Masika told me much later that it was the kindness of women that helped nurse her back to physical health and saved her sanity in the months immediately following the tragedy that ended her old life. Kindness also compelled her to follow their example. Her life since has been engaged with rescuing survivors of sexual violence, including children either orphaned or rejected because of rape. It hasn’t been an easy job: the violence seemed relentless, never-ending and was often acutely dangerous. Soldiers raped Masika four more times to punish her for speaking out against them and their violent treatment of women.

She stops by a field of crops and picks some small chili peppers. Eating them raw, she tells me, “I never know when I may get my next meal.” She’s smiling as she says this, because hunger is not the worst hardship to bear. There are crops on all sides. It is harvest time and the bright colours worn by women workers stand out in patches against the green and yellow of cassava and corn. Some women are weeding. Others, with babies on their backs, are breaking off the maize and putting it in baskets. They chat to each other, sharing gossip and wisdom. Occasionally, you hear laughing. Pointing right, Masika shows me a section of uncultivated land recently given to her by an American donor. “In a few weeks,” she says, “we’ll prepare it for planting.”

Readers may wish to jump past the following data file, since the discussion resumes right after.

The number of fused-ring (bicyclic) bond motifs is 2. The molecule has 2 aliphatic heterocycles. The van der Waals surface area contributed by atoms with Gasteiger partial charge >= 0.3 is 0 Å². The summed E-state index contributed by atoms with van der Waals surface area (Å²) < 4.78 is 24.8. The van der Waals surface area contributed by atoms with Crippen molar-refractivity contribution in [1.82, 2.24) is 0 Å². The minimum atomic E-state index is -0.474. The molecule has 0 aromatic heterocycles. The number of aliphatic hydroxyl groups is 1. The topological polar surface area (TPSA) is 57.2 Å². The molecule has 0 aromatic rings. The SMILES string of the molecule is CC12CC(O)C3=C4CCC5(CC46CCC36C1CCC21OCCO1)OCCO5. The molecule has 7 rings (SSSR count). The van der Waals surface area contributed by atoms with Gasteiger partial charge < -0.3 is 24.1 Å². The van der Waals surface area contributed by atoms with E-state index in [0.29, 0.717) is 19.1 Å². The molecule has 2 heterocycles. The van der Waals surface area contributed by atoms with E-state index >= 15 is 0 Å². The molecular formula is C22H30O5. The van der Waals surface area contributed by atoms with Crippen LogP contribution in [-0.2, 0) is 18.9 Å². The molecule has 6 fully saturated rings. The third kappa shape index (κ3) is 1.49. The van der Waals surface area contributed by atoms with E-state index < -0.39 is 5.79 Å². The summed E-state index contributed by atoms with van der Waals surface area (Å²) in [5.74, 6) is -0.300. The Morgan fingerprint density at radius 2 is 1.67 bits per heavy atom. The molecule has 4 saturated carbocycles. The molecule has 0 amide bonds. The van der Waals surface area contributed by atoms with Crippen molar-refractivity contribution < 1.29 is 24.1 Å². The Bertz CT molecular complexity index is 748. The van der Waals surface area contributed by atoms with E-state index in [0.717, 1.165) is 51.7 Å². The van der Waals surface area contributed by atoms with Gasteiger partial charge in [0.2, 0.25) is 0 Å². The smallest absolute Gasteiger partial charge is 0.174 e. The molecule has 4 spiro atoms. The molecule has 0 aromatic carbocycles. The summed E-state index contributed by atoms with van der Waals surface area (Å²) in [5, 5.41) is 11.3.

“This is my personal field,” says Masika, pointing to another patch of ground. “This one with cassava trees growing up the side of a hill. It’s the one I use to feed everyone at the centre.” The warm greetings she gets from women working her field are telling. She is well-known here. Her work is valued by people who have needed her help in the past or may call on it in the future.

Masika was not an easy subject to film. All too often, I simply couldn’t find her. These disappearances usually meant she’d received word of an attack on a village. There were probably women there who’d been raped, babies orphaned or even raped too. On many occasions, she’d walk days to a mountain village, find a woman survivor and carry her, on her back, to the centre or directly to hospital.

Her stories of rescue were astonishing. For example, she’d heard of a new attack in Ufamandu, a remote village in the upper plains that had been attacked before by the Interahamwe, the same militia from Rwanda who were responsible for the 1994 genocide. She and some companions entered the village to find dwellings still smouldering and dead bodies lying where they’d been felled. She thought she heard crying and started to hunt through the wreckage. Her companions said she was hearing the ghosts of the recently dead, crying out in confusion. But Masika was adamant: “I can hear a baby crying,” she said. She kept looking and eventually found a tiny boy, still trying to suckle the breast of his dead mother.

She’s showing me a pile of cassava roots, stacked and ready for her to take home, when her mobile rings. Everyone here is dependent on mobile phones, virtually the only modern invention that still works and keeps the country functioning - but only just. Masika is ashen-faced: it’s bad news. A baby who recently arrived at the compound is now very ill. We must return at once.